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Blue Heron Paper Company

Coordinates: 45°21′17″N 122°36′45″W / 45.3548°N 122.6125°W / 45.3548; -122.6125
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Blue Heron Paper Company
The mill in 2013
LocationOregon City, Oregon U.S.
Coordinates45°21′17″N 122°36′45″W / 45.3548°N 122.6125°W / 45.3548; -122.6125
IndustryPulp and paper industry

The Blue Heron Paper Company was a paper mill at Willamette Falls in Oregon City, Oregon,[1][2] on the southeast bank of the river across from the Willamette Falls Paper Company, the T.W. Sullivan hydroelectric plant, and the Willamette Falls Locks and canal.

In its operation from 2000 to 2011, the mill produced recycled paper products ranging from newsprint to paper bags. Facing increased competition from China, the company filed for chapter 11 bankruptcy in 2009. By 2011, the mill could no longer remain in operation due to the rising paper prices and lack of investors.[3]

The confederated Tribes of Grande Ronde acquired control of the land in 2019 for $15.25 million, and are now planning a cultural and community center. Four other tribes cite ancestral connections to the area. Said Trustee Toby Patrick, "Money makes a huge difference in everything that we do, and it takes us away from who we truly are as Indian people, and how we survived before we had money. We had each other and that's how we survived."[4]


In 1829, under the employment of the Hudson Bay Company, British fur trader John McLoughlin claimed two square miles of land around the Willamette Falls. Sawmills were erected to secure the land and began producing lumber for the Hudson Bay company.[5][6] In 1832, McLoughlin directed his employees to blast a mill race along the falls and begin further construction of mills and housing.[7] Industrial expansion continued throughout the 1800s, and in 1866, Pioneer Paper Manufacturing Company was established.[8] This was the first paper mill in Oregon. Pioneer Paper Manufacturing Company closed in 1867, and from it came two new companies: Oregon City Mills and Crown Paper Company.

Oregon City Mills was a flour mill in operation until 1880, where it was purchased and then later absorbed into the Portland Flour Mills Co.[9] Portland Flour Mills Co. was successful and stayed in operation until 1907, when it was purchased by W. P. Hawley and converted back into a paper mill, becoming The Hawley Paper Company.[9][10] In 1948, The Hawley Paper Company was sold to Publishers Paper Co, who then became Smurfit Newsprint Corp in 1986. In 1998, Smurfit acquired Stone Container Corporation and became Smurfit-Stone. This acquisition was expensive and to help alleviate debts, the paper division of the company was sold to KPS Special Situations Fund LF of New York and mill employees in 2000.[11]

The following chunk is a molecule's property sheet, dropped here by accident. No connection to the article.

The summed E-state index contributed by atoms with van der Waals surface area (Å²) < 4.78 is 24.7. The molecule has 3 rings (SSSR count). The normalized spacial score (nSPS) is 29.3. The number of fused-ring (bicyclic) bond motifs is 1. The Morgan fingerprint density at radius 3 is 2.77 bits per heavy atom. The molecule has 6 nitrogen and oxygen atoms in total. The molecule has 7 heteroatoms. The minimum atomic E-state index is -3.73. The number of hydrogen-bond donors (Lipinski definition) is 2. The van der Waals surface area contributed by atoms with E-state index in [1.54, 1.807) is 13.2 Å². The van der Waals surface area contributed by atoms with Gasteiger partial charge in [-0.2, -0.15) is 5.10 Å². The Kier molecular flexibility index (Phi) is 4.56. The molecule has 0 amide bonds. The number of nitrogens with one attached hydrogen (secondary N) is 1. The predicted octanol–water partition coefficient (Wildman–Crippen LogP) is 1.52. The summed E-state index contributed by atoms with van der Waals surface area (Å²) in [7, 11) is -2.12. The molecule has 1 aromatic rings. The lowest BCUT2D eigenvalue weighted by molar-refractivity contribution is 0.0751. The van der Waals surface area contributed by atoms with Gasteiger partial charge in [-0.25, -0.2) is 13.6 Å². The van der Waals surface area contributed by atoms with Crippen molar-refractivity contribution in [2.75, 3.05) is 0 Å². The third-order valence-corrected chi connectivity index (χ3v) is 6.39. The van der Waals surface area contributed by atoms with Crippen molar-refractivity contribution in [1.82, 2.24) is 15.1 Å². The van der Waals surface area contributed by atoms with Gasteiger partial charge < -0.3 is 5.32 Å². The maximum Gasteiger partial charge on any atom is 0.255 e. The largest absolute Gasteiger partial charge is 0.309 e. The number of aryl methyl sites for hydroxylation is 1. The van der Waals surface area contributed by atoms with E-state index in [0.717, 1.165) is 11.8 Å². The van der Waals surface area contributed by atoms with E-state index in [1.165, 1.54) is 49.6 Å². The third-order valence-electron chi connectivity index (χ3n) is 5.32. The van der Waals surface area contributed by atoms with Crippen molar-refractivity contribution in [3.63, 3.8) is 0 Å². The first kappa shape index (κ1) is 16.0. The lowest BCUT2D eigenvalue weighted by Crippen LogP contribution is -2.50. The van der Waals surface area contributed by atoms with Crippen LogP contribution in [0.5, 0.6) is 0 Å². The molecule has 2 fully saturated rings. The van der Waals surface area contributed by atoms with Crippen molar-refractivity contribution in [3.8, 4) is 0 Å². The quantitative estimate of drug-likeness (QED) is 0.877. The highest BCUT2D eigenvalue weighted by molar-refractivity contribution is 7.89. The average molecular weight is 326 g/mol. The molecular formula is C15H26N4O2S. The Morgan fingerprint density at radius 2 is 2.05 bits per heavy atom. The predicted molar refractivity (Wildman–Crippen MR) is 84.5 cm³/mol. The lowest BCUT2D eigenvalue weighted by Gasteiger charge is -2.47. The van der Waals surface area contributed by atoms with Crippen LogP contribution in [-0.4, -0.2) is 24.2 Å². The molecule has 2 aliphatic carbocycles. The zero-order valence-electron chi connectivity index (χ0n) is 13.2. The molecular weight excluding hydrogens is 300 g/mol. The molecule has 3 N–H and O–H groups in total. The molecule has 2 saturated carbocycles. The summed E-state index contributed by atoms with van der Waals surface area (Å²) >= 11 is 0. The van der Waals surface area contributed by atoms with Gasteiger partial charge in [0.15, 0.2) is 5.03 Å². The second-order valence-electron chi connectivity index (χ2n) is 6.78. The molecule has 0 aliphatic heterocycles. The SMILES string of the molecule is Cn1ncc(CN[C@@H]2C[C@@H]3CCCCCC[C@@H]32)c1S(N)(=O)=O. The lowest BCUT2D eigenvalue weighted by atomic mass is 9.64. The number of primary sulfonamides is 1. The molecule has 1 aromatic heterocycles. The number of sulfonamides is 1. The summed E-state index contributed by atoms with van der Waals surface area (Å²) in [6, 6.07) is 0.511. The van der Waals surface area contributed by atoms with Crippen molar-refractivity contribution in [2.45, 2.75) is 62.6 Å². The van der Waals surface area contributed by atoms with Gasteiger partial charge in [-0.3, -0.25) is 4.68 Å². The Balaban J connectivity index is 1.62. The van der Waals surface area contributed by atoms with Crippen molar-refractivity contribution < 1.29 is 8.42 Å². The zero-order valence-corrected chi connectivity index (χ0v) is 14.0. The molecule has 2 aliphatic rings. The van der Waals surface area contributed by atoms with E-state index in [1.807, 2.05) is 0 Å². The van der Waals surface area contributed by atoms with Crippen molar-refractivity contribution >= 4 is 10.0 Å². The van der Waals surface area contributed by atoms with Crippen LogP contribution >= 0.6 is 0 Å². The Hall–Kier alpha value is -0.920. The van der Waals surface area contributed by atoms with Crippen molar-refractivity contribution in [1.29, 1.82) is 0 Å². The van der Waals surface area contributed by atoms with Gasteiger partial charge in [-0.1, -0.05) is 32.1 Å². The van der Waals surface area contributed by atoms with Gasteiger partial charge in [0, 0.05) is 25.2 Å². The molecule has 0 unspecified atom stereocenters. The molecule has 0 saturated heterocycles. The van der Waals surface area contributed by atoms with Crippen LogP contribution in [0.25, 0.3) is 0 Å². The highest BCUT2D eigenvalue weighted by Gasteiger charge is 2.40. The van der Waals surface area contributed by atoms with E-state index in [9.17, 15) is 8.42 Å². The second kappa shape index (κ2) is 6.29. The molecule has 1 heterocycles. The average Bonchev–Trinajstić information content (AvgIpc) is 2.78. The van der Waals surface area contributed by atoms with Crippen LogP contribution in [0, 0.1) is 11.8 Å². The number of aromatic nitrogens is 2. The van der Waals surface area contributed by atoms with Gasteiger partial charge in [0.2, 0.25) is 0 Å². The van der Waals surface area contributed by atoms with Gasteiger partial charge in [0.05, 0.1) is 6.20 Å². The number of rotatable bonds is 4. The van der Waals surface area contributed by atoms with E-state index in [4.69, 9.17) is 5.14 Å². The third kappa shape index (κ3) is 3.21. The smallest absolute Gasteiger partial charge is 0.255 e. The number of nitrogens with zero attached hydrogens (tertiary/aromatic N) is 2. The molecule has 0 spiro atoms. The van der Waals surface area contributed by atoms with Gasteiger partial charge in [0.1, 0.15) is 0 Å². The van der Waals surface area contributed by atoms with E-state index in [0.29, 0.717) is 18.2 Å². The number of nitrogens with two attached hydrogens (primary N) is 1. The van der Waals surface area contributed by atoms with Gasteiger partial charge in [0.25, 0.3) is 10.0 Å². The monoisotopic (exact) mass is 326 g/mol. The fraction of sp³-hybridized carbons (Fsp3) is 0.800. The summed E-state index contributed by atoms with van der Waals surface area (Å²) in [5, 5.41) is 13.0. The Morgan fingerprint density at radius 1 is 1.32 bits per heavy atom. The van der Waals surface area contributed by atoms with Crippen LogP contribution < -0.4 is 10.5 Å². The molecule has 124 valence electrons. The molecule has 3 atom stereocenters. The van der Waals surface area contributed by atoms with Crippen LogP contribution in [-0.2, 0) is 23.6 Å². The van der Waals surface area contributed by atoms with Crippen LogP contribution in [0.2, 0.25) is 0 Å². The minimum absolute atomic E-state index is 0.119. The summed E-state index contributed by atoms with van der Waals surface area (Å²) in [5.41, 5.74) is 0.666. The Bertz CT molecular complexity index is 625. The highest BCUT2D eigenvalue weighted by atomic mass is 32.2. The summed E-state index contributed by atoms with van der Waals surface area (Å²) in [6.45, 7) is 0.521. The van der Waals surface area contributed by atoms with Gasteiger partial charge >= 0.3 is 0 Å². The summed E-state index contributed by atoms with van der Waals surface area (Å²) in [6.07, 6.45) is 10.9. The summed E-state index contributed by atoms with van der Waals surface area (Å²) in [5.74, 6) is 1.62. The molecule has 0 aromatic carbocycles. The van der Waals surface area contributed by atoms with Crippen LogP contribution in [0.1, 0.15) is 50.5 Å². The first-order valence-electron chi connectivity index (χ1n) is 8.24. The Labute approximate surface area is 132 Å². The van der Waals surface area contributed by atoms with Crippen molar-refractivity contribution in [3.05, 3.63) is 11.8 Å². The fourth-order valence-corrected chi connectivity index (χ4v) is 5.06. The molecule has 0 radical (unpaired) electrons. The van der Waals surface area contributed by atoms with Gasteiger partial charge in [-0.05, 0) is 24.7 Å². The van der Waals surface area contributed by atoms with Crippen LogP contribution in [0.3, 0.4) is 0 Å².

Under the title of Blue Heron Paper Company, production continued. By 2006, the company was completely employee owned and operated.[12] In the years following the shift to employee ownership, Blue Heron's financial situation worsened. Prices for the paper waste needed to produce paper increased by 70 percent. This increase was widely attributed to overseas competition.[13] In 2009, the company filed for chapter 11 bankruptcy protection. In 2011, Blue Heron Paper Company permanently closed citing rising paper costs and lack of investors.[3]

Indigenous history[edit]

The Clackamas and Clowewalla tribes resided above and below the Willamette Falls. These tribes were not hunter gathers, nor practiced agriculture, but survived by fishing the falls. Large groups of men would use dip-nets or spears to catch fish, and these fish would then be preserved by drying or smoking.[14] The fish were so plentiful that neighboring tribes would frequently come to trade and request fishing rights to the falls.[15] In addition, the tribes were expert boatmen and were relied on heavily for river transportation. The villages of these tribes were made to be permanent. They build lodges out of cedar planks, and these lodges frequently housed upwards of 20 individuals.[14]

Though there is no known number of individuals in the tribes, Lewis and Clark estimated that there were at least 1500 members of the Clackamas tribe before during their 1804 expedition. In 1829, the first oceangoing vessel to sail up the Willamette, the Owyhee, anchored in the Clackamas Rapids. The captain, John Dominis, had wanted to set up a fishery. Though the accounts of the interactions between Captain Dominis and the Clackamas people vary, they ended with the Clackamas people swimming out and cutting his anchor.[14] In the small amount of time the Owyhee had docked, malaria had spread to the tribes along the Willamette. In the winter of 1829–1830, over nine tenths of the Clackamas and Clowewalla had died from the disease. By 1855, only 88 members of the Clackamas tribe remained, and only 13 members of the Clowewalla remained.

The complete devastation brought by malaria left the tribes of the Willamette Falls unable to stop their land from being stolen by English settlers. Infrastructure and housing created by the settlers began to overtake the falls, and in 1848 the last lodge that had been built by the Clowewalla was deliberately burned down.[15] With no where left to go, the last 88 Clackamas people signed a treaty on January 10, 1855, which ceded all of their land to the US government in exchange for a ten-year annuity of $2,500. The treaty was ratified March 3, 1855, and the remaining Clackamas people were to relocate to the Grand Ronde Reservation.[14] By the summer of the same year, the US government had forcibly moved the remaining tribe members into the reservation, and refused to pay out any of the annuity.